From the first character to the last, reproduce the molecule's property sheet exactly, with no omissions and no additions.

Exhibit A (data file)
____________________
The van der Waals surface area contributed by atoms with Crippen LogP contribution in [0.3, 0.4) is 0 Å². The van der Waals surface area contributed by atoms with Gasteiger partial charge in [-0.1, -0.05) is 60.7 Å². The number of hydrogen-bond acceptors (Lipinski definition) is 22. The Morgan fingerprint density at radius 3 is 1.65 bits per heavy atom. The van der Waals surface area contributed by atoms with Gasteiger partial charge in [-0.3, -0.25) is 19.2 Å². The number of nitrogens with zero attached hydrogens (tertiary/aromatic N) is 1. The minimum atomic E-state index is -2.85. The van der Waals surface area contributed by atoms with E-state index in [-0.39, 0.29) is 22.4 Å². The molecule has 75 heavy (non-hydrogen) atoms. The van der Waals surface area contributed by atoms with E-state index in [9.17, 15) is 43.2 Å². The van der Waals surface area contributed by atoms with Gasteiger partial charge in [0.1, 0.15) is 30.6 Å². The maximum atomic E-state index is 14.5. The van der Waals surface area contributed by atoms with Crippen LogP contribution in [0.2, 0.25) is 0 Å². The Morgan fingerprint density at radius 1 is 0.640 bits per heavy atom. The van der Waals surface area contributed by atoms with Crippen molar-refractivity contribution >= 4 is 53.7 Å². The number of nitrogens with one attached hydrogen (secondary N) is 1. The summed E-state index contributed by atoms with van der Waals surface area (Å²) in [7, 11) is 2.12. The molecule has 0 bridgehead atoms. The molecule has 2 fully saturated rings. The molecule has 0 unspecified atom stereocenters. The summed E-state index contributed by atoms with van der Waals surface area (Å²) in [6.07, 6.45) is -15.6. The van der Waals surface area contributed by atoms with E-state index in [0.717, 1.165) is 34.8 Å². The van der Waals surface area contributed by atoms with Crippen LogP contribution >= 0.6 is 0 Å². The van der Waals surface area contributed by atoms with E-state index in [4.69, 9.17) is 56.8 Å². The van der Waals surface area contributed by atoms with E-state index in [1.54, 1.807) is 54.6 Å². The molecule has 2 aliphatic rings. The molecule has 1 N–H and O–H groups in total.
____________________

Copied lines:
The van der Waals surface area contributed by atoms with Crippen LogP contribution in [0.3, 0.4) is 0 Å². The van der Waals surface area contributed by atoms with Gasteiger partial charge in [-0.1, -0.05) is 60.7 Å². The number of hydrogen-bond acceptors (Lipinski definition) is 22. The Morgan fingerprint density at radius 3 is 1.65 bits per heavy atom. The van der Waals surface area contributed by atoms with Gasteiger partial charge in [-0.3, -0.25) is 19.2 Å². The number of nitrogens with zero attached hydrogens (tertiary/aromatic N) is 1. The minimum atomic E-state index is -2.85. The van der Waals surface area contributed by atoms with E-state index in [-0.39, 0.29) is 22.4 Å². The molecule has 75 heavy (non-hydrogen) atoms. The van der Waals surface area contributed by atoms with E-state index in [9.17, 15) is 43.2 Å². The van der Waals surface area contributed by atoms with Gasteiger partial charge in [0.1, 0.15) is 30.6 Å². The maximum atomic E-state index is 14.5. The van der Waals surface area contributed by atoms with Crippen LogP contribution in [0.2, 0.25) is 0 Å². The Morgan fingerprint density at radius 1 is 0.640 bits per heavy atom. The van der Waals surface area contributed by atoms with Crippen molar-refractivity contribution >= 4 is 53.7 Å². The number of nitrogens with one attached hydrogen (secondary N) is 1. The summed E-state index contributed by atoms with van der Waals surface area (Å²) in [7, 11) is 2.12. The molecule has 0 bridgehead atoms. The molecule has 2 fully saturated rings. The molecule has 0 unspecified atom stereocenters. The summed E-state index contributed by atoms with van der Waals surface area (Å²) in [6.07, 6.45) is -15.6. The van der Waals surface area contributed by atoms with E-state index in [0.717, 1.165) is 34.8 Å². The van der Waals surface area contributed by atoms with Crippen LogP contribution >= 0.6 is 0 Å². The van der Waals surface area contributed by atoms with E-state index in [4.69, 9.17) is 56.8 Å². The van der Waals surface area contributed by atoms with E-state index in [1.54, 1.807) is 54.6 Å². The molecule has 2 aliphatic rings. The molecule has 1 N–H and O–H groups in total.